In his decision, Judge Graydon W. Dimkoff wrote that "peyote is dangerous, and in general should be avoided." He went on to state, however, that the boy could ingest peyote when he is fully aware of the implications, is physically and emotionally ready, and has the permission of both parents.
The boy's father, Jonathan Fowler, 36, a member of the Grand Traverse Band of Ottawa and Chippewa Indians, had asked Dimkoff to reverse an earlier decision and allow his son to ingest sacramental peyote with him at the Native American Church of the Morning Star.
Kristin Hanslovsky, Fowler's ex-wife, had fought the request, saying she did not want to violate anyone's religious freedom, but giving the boy peyote could cause long-term neurological defects.
Fowler's attorney, Thomas Myers, of Michigan Indian Legal Services, has said the case was about ensuring that "rights guaranteed to Native Americans by treaty or statute are secured, and I think that would include constitutional rights."
Peyote, a bitter-tasting cactus that grows in southern Texas and northern Mexico, has been a part of Indian culture for thousands of years. Those who ingest the plant — usually drunk as a tea or eaten as a greenish paste — believe it provides enlightenment and other spiritual and physical benefits.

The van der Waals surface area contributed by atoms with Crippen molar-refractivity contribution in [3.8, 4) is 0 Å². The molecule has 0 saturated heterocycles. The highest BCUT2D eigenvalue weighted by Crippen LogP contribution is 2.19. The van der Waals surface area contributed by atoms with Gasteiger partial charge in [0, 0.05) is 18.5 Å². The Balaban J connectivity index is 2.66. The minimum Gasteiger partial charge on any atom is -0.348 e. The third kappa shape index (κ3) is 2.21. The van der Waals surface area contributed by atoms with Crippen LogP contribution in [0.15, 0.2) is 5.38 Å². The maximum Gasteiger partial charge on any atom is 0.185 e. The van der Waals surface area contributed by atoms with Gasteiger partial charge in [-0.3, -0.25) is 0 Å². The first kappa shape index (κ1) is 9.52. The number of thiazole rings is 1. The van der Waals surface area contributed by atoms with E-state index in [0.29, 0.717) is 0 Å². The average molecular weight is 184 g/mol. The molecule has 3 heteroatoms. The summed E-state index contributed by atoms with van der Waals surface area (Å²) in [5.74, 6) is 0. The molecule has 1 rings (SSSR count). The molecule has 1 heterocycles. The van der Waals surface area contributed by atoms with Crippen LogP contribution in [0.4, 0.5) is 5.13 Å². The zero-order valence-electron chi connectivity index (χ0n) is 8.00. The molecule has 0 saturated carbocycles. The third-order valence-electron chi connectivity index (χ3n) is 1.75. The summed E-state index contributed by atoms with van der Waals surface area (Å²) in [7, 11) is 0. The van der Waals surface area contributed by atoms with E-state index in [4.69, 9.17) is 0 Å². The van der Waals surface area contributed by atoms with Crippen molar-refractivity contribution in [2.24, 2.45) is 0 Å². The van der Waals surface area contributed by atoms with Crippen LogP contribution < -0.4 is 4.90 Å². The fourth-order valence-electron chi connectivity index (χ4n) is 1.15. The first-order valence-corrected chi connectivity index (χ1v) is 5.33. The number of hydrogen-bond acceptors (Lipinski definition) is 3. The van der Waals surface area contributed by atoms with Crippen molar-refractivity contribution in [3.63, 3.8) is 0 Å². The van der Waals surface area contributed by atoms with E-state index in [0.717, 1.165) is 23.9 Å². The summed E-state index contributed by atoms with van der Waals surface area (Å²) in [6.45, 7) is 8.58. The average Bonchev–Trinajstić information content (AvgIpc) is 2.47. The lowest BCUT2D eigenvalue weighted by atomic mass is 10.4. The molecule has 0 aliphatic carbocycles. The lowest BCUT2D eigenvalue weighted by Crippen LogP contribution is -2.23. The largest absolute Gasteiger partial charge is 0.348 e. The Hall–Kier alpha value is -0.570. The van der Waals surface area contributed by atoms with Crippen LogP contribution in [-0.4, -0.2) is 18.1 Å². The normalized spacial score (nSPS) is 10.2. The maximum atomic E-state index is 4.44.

The plant's active chemical ingredient is mescaline, a hallucinogen. The U.S. criminal code classifies peyote as a controlled substance, and in most instances a person caught with more than 4 ounces (113.4 grams) faces the possibility of a 20-year prison sentence.
But during the last century, peyote's use in religious rites spread among American Indians throughout the United States, including the upper Midwest. Congress recognized this sacramental use of peyote eight years ago by amending the American Indian Religious Freedom Act of 1978 to protect the practice in all 50 states.
Testifying on Fowler's behalf at a court hearing last year, John H. Halpern, a psychiatrist at Harvard Medical School, said he has found no evidence of a child or adult being harmed by the use of peyote in Indian religious services.
"This is a sacred ceremony," said Halpern, who has conducted an extensive study of peyote use among Indians. "It's not something to entertain people."
About 300,000 Indians who belong to the Native American Church of North America, the nation's largest church for indigenous peoples, ingest some form of the cactus, Halpern said.
Some of the churches do not let young children ingest peyote, however. At the Peyote Way Church of God in Klondike, Arizona, a person must be at least 18 — or 14, with parental permission — to take the substance.
"Peyote is an introspective experience," said church co-director Anne Zapf. "It's a God experience and generally you have to have a few sins under your belt."